How Animation Can Shift Perceptions On Sex Workers' Rights

How Animation Can Shift Perceptions On Sex Workers’ Rights

We launched our latest animation this week – the centrepiece in a series of content focussed on the issue of sex workers’ rights and safety. In this article, RightsInfo’s Creative Director Sarah Wishart writes about the process of creating the animation and its impact.

Our latest animation visualises issues raised by campaign group the English Collective of Prostitutes (ECP) in its research project, “What’s a Nice Girl Like You Doing in a Job like This?”

The project reveals the similarities, and crucial differences, in the pay and working conditions of sex workers and jobs traditionally done by women – including teaching assistants, nurses and midwives.

The film was made from more than 7,000 (!) watercolour images hand drawn by animator Tom Senior, who I had been wanting to work with for some time now. We originally talked last year when RightsInfo was raising funds to make three films about the NHS and human rights and Tom was ready to create an animation on midwives’ work. In the end, we only raised enough to make one animation, but the idea continued to percolate.

So, when we won a new commission to make an animation based on the ECP’s research, I immediately resurrected the concept, not least because one of the testimonials in the research had come from a midwife. It might seem contentious to position a midwife and a sex worker together in the same space. But in May, the Royal College of Nursing (RCN) voted overwhelmingly to lobby the Government to fully decriminalise sex work.

Specialist nurse Louise Cahill, who spearheaded the RCN’s move, told RightsInfo: “This animation shines a light on the difficult working conditions women face in the health service.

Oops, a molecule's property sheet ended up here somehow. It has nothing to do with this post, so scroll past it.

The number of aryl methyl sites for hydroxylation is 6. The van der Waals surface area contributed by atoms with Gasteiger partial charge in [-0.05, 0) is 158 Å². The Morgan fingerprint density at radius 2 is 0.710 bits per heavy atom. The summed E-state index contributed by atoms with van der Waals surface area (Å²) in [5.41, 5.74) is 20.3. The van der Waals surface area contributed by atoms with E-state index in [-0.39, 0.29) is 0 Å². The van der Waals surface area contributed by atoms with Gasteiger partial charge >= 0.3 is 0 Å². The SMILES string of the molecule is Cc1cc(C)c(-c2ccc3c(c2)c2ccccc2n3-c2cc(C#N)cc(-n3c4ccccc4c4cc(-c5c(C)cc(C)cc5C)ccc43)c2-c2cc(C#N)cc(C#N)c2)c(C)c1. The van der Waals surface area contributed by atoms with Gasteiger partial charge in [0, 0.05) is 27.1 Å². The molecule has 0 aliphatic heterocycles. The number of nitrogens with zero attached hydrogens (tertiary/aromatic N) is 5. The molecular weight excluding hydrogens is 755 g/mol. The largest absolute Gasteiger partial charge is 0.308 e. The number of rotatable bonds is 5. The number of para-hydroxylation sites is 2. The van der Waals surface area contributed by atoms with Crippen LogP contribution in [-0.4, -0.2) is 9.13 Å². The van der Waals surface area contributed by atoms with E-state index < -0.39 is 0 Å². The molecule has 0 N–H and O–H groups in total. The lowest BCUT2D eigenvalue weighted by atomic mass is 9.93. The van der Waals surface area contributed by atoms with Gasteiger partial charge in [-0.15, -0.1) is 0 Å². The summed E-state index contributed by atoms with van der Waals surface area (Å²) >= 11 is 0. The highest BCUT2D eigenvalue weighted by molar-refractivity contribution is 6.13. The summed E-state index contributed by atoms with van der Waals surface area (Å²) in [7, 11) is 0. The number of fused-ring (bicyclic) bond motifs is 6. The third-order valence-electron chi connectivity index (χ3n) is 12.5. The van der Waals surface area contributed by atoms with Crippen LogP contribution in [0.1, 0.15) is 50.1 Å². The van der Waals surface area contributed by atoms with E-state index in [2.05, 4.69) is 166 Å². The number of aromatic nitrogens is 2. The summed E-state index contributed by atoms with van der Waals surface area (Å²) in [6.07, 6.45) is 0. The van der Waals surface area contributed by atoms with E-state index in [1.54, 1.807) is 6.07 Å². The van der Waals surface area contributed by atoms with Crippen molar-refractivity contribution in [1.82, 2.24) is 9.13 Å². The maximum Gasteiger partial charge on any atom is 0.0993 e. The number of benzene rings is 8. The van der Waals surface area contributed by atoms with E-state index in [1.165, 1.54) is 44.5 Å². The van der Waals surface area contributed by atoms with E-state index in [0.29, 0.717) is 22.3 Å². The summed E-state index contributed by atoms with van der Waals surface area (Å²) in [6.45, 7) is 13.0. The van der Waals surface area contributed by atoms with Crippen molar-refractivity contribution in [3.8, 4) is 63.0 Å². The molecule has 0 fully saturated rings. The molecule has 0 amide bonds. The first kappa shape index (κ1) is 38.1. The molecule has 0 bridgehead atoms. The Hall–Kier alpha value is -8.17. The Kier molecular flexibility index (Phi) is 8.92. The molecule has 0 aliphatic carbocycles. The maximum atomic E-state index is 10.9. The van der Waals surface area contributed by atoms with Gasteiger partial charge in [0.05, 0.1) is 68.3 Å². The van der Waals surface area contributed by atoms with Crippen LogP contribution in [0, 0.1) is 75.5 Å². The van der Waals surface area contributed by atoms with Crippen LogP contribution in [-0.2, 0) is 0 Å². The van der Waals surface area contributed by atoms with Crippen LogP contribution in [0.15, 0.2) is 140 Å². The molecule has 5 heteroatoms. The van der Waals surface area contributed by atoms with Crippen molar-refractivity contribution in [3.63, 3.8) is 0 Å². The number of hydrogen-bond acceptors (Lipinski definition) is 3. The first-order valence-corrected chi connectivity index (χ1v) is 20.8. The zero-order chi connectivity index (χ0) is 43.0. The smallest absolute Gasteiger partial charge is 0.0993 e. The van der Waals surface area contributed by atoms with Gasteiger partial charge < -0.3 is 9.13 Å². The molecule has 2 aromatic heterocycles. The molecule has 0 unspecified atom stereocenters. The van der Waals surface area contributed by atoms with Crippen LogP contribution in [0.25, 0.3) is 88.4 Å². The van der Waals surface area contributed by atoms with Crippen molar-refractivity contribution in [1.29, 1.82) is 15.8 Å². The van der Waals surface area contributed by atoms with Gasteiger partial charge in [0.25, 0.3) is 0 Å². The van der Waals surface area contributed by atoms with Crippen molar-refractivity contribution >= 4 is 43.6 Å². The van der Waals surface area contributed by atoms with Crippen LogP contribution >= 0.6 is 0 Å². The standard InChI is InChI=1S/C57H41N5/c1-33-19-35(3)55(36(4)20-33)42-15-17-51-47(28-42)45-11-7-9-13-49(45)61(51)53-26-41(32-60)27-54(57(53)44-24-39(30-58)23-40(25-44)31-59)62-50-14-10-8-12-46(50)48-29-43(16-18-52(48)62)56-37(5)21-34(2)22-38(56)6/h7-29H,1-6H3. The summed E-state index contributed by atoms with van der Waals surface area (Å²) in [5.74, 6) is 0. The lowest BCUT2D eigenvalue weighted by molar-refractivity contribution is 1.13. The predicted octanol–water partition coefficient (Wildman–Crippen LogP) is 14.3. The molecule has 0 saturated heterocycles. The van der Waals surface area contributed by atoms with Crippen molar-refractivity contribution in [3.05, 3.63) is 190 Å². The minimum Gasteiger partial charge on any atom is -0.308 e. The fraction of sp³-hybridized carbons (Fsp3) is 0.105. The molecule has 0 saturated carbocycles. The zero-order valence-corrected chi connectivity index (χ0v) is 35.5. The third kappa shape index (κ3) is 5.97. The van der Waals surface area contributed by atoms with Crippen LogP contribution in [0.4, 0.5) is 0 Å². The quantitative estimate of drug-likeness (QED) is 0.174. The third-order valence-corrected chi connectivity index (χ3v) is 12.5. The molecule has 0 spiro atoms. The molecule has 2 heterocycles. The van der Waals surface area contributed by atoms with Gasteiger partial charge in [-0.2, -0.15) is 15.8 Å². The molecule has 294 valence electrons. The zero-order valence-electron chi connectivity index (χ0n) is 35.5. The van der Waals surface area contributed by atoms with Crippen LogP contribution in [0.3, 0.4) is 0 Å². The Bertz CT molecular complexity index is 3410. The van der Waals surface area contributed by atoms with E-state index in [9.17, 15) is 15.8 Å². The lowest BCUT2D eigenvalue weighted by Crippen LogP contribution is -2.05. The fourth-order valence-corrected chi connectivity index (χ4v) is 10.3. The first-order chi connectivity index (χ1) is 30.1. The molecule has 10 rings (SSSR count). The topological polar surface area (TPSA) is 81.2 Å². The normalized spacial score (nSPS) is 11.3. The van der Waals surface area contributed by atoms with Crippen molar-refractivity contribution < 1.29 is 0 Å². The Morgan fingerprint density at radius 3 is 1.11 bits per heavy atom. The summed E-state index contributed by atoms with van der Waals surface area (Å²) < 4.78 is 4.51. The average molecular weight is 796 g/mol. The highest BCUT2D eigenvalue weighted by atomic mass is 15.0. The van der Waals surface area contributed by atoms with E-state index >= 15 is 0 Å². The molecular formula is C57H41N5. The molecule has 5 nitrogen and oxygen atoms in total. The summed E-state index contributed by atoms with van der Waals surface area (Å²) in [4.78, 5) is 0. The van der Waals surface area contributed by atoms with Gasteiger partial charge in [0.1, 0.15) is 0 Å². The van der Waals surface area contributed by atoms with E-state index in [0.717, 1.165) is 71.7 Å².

“By a drawing a parallel with sex work, it throws reality into sharp relief. It makes obvious that criminalisation won’t improve working conditions but rights will.”

I had been struck by a piece of Tom’s earlier work called “Sunday Morning” and envisaged something similar but more colourful – a beautiful, vibrant watercolour animation. I wanted to use gentle and beautiful artwork that would enable a wide range of audiences to engage with stories on sex workers’ rights and for this issue to be considered by different kinds of people.

Double BAFTA-winning animator Jonathan Hodgson, who originally introduced me to Tom, believes this has worked. He said: “Tom’s fluid and sensitive watercolour animation perfectly complements the powerful, personal stories of the women contributors. This is a beautiful and remarkable animated film by one of the UK’s most underrated artist animators.”

“Animation is a really powerful tool”

Image credit: Tom Senior.

Hand-drawn animation is a rarity these days because of the time and effort needed to complete such a herculean task. Tom was excited by the project, seeing it as a rare opportunity to create something wholly hand-drawn.